Work with your state legislators to eliminate the discriminatory tampon tax and make products available in schools, homeless shelters, and prisons.

  • Eliminate Tampon tax

The tampon tax refers to a luxury tax on menstrual products. Yup, you read that right! This means that menstrual products are considered to be items of luxury, and not of necessity. In contrast, many products like Viagra and Rogaine are not taxed. A crucial step in our fight for menstrual equity is ending the tampon tax!

 
  • Why it Matters: Access to menstrual products in schools, shelters, and prisons

In schools: Menstrual hygiene products are basic necessities, eand the inability to access them affects a student’s freedom to study, be healthy, and participate in society with dignity.  Like toilet paper, these products should be provided in all restrooms for easy and direct access rather than creating a barrier by being placed in one central restroom or in the nurse's office. 

In shelters: Currently, the Internal Revenue Service does not classify tampons and pads as medical expenses. Thus, tampons and pads cannot be purchased through government assistance programs like SNAP or Medicaid. This issue has especially been affecting menstruators in the homeless community

In Prisons: Some prisons across the country are degrading menstruators by failing to provide incarcerated women with adequate menstrual products and exposing them to major health risks. 

Though PERIOD. is currently focused on exempting the tampon tax in the remainder of US states and providing menstrual products in schools across the country, our goal is to influence positive change to ultimately end period poverty on all levels.

 
  • 5 Steps to Meet with your legislator
  1. Figure out who your state representatives are:

    Decide which state representative it is you would like to meet with and find their information in order to contact them. 

To do so you can visit: HTTPS://WHOISMYREPRESENTATIVE.COM/ 

2. Request meeting:

After finding their contact information reach out via email and phone call and mention the issue you plan to speak about. 

It's common to find that your state representative is too busy to meet, if that is the case, be sure to request a meeting with a member of their core staff. Staff members are often aware of specific bills and common issues across the state, speaking to them is an effective way of relaying information to your state representative. 

3. Prepare

  • a. Review the list of talking points and be sure to fully understand the issue(s) you will be speaking about. policy@period.org can help you prepare talking points.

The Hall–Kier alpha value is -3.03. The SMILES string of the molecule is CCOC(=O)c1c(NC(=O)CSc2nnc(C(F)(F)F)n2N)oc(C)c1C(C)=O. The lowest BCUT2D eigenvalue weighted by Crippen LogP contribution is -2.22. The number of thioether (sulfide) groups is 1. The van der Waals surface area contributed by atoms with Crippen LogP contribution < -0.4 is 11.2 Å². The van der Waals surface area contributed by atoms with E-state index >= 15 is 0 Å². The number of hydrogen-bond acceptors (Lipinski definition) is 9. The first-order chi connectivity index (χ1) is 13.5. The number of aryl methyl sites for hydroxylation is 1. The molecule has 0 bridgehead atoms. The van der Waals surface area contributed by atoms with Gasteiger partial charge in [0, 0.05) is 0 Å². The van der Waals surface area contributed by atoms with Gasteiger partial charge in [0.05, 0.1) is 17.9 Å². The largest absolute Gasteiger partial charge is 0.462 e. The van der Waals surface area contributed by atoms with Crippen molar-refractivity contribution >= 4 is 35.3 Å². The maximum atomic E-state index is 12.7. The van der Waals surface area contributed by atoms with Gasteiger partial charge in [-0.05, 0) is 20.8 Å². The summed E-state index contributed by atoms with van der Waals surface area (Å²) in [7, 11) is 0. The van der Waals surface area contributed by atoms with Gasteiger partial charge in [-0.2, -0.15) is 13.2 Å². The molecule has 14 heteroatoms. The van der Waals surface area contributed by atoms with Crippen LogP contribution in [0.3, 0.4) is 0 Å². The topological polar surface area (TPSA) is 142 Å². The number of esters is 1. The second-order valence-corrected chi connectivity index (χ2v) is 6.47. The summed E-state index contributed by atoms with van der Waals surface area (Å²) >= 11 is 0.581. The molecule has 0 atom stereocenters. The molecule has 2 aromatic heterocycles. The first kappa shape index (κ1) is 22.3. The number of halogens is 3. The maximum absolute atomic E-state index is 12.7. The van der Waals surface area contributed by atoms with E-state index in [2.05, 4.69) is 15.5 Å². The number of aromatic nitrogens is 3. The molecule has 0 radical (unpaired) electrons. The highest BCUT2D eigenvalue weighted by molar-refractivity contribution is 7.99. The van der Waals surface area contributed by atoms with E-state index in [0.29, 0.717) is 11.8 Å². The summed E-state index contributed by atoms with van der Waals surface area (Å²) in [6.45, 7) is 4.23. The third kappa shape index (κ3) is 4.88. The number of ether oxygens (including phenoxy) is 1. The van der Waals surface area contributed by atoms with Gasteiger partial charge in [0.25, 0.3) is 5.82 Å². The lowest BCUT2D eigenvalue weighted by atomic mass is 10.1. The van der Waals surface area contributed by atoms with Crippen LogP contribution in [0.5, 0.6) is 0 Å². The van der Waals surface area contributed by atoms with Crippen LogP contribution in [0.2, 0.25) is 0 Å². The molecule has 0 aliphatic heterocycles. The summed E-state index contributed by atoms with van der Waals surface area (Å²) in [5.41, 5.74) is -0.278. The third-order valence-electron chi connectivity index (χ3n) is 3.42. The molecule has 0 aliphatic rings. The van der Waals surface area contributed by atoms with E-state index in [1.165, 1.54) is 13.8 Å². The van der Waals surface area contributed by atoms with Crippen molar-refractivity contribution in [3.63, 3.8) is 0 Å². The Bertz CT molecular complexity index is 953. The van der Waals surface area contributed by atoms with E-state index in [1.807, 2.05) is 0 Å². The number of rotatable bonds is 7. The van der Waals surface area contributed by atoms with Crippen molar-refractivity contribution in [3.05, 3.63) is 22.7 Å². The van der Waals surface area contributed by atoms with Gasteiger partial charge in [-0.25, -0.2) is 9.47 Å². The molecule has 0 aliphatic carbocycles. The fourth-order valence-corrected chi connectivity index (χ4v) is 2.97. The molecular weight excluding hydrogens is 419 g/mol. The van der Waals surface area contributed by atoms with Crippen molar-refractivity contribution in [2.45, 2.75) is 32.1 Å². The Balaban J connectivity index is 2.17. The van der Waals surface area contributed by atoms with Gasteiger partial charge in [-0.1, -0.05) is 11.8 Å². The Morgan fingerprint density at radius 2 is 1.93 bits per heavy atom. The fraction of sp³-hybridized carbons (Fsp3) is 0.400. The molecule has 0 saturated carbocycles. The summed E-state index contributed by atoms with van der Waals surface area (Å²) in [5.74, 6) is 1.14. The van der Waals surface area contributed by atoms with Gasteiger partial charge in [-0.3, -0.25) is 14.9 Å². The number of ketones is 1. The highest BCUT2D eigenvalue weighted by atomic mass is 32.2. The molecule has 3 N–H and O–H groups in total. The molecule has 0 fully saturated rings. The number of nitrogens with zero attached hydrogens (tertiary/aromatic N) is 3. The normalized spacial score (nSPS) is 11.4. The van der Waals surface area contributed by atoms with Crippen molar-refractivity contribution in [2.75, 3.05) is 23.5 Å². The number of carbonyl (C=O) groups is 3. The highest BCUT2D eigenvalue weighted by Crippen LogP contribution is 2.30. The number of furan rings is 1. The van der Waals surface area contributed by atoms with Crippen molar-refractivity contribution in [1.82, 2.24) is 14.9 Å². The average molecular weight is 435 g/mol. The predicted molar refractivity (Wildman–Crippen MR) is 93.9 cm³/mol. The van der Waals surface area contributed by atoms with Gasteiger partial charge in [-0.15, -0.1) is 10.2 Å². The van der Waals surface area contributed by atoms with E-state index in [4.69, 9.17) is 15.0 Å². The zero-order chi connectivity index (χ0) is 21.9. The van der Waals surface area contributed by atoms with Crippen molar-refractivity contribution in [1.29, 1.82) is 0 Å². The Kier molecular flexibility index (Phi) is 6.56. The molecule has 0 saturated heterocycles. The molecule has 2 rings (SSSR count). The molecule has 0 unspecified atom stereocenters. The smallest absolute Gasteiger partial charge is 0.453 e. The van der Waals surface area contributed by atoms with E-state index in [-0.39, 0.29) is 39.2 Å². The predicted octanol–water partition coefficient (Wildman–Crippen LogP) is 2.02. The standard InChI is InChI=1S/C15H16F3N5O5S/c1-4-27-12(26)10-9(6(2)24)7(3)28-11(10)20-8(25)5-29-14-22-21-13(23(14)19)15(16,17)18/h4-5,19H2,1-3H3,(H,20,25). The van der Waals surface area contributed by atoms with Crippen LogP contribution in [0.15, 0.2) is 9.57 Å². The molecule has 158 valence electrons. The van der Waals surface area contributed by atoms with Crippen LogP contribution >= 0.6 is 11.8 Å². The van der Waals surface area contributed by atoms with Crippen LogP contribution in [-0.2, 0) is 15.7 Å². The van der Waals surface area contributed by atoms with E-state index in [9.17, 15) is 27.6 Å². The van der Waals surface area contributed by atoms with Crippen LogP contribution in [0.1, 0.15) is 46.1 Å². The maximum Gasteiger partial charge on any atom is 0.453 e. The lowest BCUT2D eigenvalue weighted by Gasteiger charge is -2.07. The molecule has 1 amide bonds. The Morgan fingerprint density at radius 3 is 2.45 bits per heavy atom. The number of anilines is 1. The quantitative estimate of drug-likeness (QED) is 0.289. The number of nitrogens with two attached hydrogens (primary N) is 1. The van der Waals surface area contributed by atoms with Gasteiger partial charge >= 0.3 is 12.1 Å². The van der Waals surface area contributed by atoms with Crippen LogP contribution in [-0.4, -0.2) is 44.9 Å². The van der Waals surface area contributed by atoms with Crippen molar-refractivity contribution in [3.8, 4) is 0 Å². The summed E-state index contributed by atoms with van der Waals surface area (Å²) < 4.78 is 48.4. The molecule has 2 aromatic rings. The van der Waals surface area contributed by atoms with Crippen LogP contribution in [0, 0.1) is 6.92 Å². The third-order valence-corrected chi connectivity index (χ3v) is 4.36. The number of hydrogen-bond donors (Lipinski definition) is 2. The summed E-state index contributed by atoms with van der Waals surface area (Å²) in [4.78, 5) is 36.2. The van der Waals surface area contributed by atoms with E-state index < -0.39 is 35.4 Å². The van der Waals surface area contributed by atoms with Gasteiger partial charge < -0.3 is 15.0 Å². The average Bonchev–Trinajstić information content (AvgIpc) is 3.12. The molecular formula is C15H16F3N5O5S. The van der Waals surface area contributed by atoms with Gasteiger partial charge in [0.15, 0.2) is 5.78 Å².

• b. Make the most of your time. Meeting with a representative are typically scheduled for 15 to 45 minutes. For that reason, keep the number of issues you plan to speak about to a maximum of 2. 

  • c. If 2 or more people will be attending the meeting, decide who will be attending and what points each person will be making.

  • d. Understand what your goals are for this meeting and what you plan to achieve by meeting with the legislator or their staff. 

  • e. Be sure to leave a printed copy of the handout with your contact information in case the legislator plans to reach back out to you. 

    4. Meet

    a. Your representatives are very busy, be respectful of their time and try to arrive 10-15 minutes early. 

    b. Have a notebook and take clear notes about what the representative says. Make sure to write down any names of different representatives that could be allies to the movement or any bills that would be useful to read and learn more about.

    • Possible talking points: 

  • Issues surrounding period poverty in your respective state

  • Tax on menstrual products in your state (if applicable)

  • Bills introduced or passed that are related to improving the accessibility and/or affordability of menstrual products. This includes schools, shelters, prisons. 

    5.Follow-up and follow-through.

  • It’s important to send a thank you letter/email to your representative as soon as possible. 

  • Review the notes you took down during the meeting and look over what questions have been answered or what questions you may still have for you representative. 

  • Be sure to follow up with any useful materials that your representative may have requested. 


It’s important to keep the Period team updated and all the policy work you are doing. Be sure to send an email to policy@period.org and inform them about the meeting you have scheduled and update them on what progress you may have made.